Paul George Admits Bubble-Fueled Depression And Anxiety Caused Him To ‘Check Out’ Of Majority Of Playoffs

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Paul George through last three bubble playoff games: The first player ever to shoot under 25% in 3 straight playoff games since Bob Cousy in 1960.

Paul George Game 5: The only player in NBA postseason history to score 35 points in 25 minutes or less in the Shot Clock Era. 

George’s performance 35-point performance in the Clippers 154-111 rout of the Mavs Tuesday night was fueled by the wrath of NBA Twitter, who ruthlessly mocked the six-time All Star for a three-game stretch that could best be described as Philip Seymour Hoffman in Along Came Polly. 

Post-game 5:

After the game, George spoke about being in a “dark place” exacerbated by the isolation of the bubble.

“The bubble got the best of me,” George admitted. “I was just in a dark place. I really wasn’t here. I checked out. These past couple games, it was just difficult. But, shout out to the people who stood behind me, that was in my corner. The positivity, my family, friends. Everybody. Thank everybody that reached out to me.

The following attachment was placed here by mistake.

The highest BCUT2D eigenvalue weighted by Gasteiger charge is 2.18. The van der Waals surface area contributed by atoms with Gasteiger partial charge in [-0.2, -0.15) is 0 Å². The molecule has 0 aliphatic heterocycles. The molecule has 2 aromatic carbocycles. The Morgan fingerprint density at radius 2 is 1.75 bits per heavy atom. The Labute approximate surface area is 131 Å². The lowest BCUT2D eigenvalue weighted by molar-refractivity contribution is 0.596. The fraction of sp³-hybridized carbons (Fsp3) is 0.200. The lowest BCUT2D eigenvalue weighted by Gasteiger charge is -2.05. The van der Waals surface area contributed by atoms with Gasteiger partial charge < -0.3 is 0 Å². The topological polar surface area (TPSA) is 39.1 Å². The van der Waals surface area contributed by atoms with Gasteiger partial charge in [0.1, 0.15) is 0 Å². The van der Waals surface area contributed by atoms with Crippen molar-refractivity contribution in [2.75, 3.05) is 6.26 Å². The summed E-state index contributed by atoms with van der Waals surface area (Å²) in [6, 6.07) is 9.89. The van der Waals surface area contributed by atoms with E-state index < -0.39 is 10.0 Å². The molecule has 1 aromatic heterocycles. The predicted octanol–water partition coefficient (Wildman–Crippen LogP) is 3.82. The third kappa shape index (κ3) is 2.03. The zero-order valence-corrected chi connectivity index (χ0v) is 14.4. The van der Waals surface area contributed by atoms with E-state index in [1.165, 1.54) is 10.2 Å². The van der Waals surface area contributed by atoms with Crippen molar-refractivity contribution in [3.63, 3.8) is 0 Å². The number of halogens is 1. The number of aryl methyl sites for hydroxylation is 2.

“I was just in a bad place. I found my way, I’m back, and I look forward to the rest of this run,” he said.

George claimed he talked to a psychiatrist after his three-game slide, and underestimated his mental health.

“I had anxiety and a little bit of depression. Being locked in here (in the bubble), I just wasn’t there. I checked out.”

“For me, it was just hard to get into that playoff mode with no intensity here, no fans, no atmosphere. I was lost. I thought we created the energy. I came in with that mindset that this is Staples, we at home, the place is packed. I really had to psych myself out to get up. I thought the whole team took it and ran with it, and we decided to dictate this game.”

The Clippers look to close out the Mavs in Game 6 on Thursday.

[h/t Larry Brown Sports]

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Matt’s love of writing was born during a sixth grade assembly when it was announced that his essay titled “Why Drugs Are Bad” had taken first prize in D.A.R.E.’s grade-wide contest. The anti-drug people gave him a $50 savings bond for his brave contribution to crime-fighting, and upon the bond’s maturity 10 years later, he used it to buy his very first bag of marijuana.